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Here a simple to learn & free file packing library

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I've developed a simple to learn and quite complete file packing library, with 3 different compression algorithms from ZLIB(ZIP like compression), LIBBZIP2 and UCL. You can archive, load, move, sort, replace, swap files and add buffers, comprime them or load directly in memory. It has a C++ Classes structure and it's easy to learn. It's useful when you make your game and you want to pack all images and data in only one file! If you want to download it go HERE ! [Edited by - BioLich on September 18, 2004 12:10:46 PM]

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Sounds cool, tho you may wish to state what its 'good' at and what its 'poor' at.
Does it have a fast random file lookup time? Does it support fast file insertion, or replacment with a larger or smaller file? Does it support fast deletion without leaveing 'unused' space that may linger around, and if so, does it provide a way to 'clear' this lingering space, and if so, does it do so in a fast or slow way? While 'fast' and 'slow' may be highly realative terms, you can usally call something 'fast' if it does things in a very limited number of operations, and 'slow' if it requires a large amount of operations, usally dependant on how much data there is.
Ie, a fast space clearer would move the end of the file into the 'free' space and shink it, a slow one would just move all parts of the file over. (Sounds like 'fast' is allways better right? Not so, because some methods of storeing files may require they are all in one sized chunk, or in a certen order)

Basicly, tell us what its designed to be good at, and what has suffered because its been designed to be good at something else.

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I've developed PK3 Library thinking on what could be useful for my games (I always "hated" leaving all the images and sounds on many files).
The main goals I wanted to achieve were:
* Small use of memory. (maybe in a next version I'll also make the size of the memory block (used for I/O operations) customizable)
* Implementing some good compression algorithm.
* Creating an easy to use interface.
Thinking about games and speed I suppose that the thing that really matters in an archiving library is the loading speed, even if the other features are important too.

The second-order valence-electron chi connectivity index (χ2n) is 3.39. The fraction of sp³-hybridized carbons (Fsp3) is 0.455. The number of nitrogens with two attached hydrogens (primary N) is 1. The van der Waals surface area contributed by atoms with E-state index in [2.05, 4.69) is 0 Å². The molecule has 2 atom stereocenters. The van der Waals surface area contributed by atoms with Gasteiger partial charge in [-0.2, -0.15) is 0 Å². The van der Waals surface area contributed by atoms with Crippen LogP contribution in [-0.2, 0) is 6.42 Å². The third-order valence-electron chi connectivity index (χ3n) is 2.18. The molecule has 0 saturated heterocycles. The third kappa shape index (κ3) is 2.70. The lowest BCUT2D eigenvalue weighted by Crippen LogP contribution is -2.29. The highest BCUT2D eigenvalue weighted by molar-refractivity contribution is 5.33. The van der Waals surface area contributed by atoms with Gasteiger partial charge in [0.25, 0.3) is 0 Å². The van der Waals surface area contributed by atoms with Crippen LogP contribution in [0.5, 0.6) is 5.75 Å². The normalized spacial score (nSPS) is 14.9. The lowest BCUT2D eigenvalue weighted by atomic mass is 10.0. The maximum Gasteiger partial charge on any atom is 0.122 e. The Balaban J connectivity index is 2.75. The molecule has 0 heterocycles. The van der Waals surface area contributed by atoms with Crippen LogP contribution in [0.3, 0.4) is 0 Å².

I also decided not to include encryption or encrypted hashes (SHA-1).

A PK3 file is structured in modules:

So file insertion is 'fast' because the file is simply added at the end of the archive.
Retriving file informations is quite 'fast' becuse the file header has fixed size and all the headers are loaded in a table, like the offsets where the data begins.
Retrieving files and/or their headers can be done by knowing or using the file index or with GetFileIndex(LPCSTR* szName, UINT uiStardIndex=0) function that supports also the "*" as jolly character.

The archive management operations like moving, replacing, sorting..etc.. can be done in two ways:
The first is virtual, and it's really 'fast'. For example you can sort with a your custom sorting procedure only the table of indexes and not really the archive saved in the disk.
The second way is the real one and it can be defined 'slower' because require more operations.
One way to speed up operations is to do all the management operations in "virtual mode" and only at the end rewrite the archive.

When you rewrite the archive with RewriteArchive(), the library will create a unique temp file that will replace the old archive at the end.

Other features of the PK3 Library are the attributes and the additional data.
1. You can set up to 20 attributes for each file with your custom values in order to separate files in types or other things. For example the textures of one level can be defined with the same value in one of the attribute.
2. Suppose you want to save this struct with the file
char szFilePath[100]; // It stores the original file path
SYSTEMTIME st; // It stores the time when the file was created
You can save this struct FileInfo as additional data for one or all files after you've filled it with the info you want. This additional data can be easily retrieved and used.


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Would be useful if I create a direct support for image loading (JPEG,BMP,PCX,TGA) for the library?
It would make easier creating textures and other things in few lines of code..

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Try not to make the library into one that tries to do everthing - intead concentrate on making it the best possible archive library you can, then if you want you can always write a wrapper library to load images etc.

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